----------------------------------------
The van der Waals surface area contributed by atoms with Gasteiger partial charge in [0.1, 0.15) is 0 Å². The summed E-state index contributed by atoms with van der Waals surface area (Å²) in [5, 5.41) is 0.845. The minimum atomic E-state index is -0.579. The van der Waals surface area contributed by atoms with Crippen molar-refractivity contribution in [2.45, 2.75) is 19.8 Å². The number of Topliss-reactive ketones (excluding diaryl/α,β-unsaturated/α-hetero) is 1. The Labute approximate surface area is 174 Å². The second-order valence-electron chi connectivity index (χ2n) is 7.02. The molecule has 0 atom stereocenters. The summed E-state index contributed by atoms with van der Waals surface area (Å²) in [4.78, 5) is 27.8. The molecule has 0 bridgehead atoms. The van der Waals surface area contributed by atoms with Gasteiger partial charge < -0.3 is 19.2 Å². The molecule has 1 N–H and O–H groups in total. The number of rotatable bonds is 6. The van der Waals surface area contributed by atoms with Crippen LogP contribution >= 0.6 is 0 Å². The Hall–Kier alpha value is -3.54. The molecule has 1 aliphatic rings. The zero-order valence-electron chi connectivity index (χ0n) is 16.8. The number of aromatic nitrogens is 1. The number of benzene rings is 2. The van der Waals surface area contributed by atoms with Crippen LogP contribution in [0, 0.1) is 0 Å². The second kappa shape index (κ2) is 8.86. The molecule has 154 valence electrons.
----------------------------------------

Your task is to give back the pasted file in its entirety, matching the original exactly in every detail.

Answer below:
The van der Waals surface area contributed by atoms with Gasteiger partial charge in [0.1, 0.15) is 0 Å². The summed E-state index contributed by atoms with van der Waals surface area (Å²) in [5, 5.41) is 0.845. The minimum atomic E-state index is -0.579. The van der Waals surface area contributed by atoms with Crippen molar-refractivity contribution in [2.45, 2.75) is 19.8 Å². The number of Topliss-reactive ketones (excluding diaryl/α,β-unsaturated/α-hetero) is 1. The Labute approximate surface area is 174 Å². The second-order valence-electron chi connectivity index (χ2n) is 7.02. The molecule has 0 atom stereocenters. The summed E-state index contributed by atoms with van der Waals surface area (Å²) in [4.78, 5) is 27.8. The molecule has 0 bridgehead atoms. The van der Waals surface area contributed by atoms with Gasteiger partial charge < -0.3 is 19.2 Å². The molecule has 1 N–H and O–H groups in total. The number of rotatable bonds is 6. The van der Waals surface area contributed by atoms with Crippen LogP contribution >= 0.6 is 0 Å². The Hall–Kier alpha value is -3.54. The molecule has 1 aliphatic rings. The zero-order valence-electron chi connectivity index (χ0n) is 16.8. The number of aromatic nitrogens is 1. The number of benzene rings is 2. The van der Waals surface area contributed by atoms with Crippen LogP contribution in [0, 0.1) is 0 Å². The second kappa shape index (κ2) is 8.86. The molecule has 154 valence electrons.